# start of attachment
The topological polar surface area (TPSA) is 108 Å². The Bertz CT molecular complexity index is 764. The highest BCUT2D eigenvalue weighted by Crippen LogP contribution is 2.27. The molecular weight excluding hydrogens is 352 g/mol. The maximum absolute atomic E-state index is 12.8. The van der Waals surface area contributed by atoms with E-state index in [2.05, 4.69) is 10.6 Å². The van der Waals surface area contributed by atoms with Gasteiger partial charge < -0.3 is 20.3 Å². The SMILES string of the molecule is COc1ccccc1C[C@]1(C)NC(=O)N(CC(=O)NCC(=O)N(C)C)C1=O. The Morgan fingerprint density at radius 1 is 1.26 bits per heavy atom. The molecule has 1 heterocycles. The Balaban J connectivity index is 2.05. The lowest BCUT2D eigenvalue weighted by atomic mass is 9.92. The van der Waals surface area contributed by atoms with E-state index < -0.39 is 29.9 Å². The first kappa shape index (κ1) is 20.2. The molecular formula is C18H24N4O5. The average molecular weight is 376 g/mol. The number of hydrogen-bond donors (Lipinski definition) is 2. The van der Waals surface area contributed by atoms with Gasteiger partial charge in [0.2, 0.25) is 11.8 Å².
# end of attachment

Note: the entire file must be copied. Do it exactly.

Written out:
The topological polar surface area (TPSA) is 108 Å². The Bertz CT molecular complexity index is 764. The highest BCUT2D eigenvalue weighted by Crippen LogP contribution is 2.27. The molecular weight excluding hydrogens is 352 g/mol. The maximum absolute atomic E-state index is 12.8. The van der Waals surface area contributed by atoms with E-state index in [2.05, 4.69) is 10.6 Å². The van der Waals surface area contributed by atoms with Gasteiger partial charge < -0.3 is 20.3 Å². The SMILES string of the molecule is COc1ccccc1C[C@]1(C)NC(=O)N(CC(=O)NCC(=O)N(C)C)C1=O. The Morgan fingerprint density at radius 1 is 1.26 bits per heavy atom. The molecule has 1 heterocycles. The Balaban J connectivity index is 2.05. The lowest BCUT2D eigenvalue weighted by atomic mass is 9.92. The van der Waals surface area contributed by atoms with E-state index < -0.39 is 29.9 Å². The first kappa shape index (κ1) is 20.2. The molecular formula is C18H24N4O5. The average molecular weight is 376 g/mol. The number of hydrogen-bond donors (Lipinski definition) is 2. The van der Waals surface area contributed by atoms with Gasteiger partial charge in [0.2, 0.25) is 11.8 Å².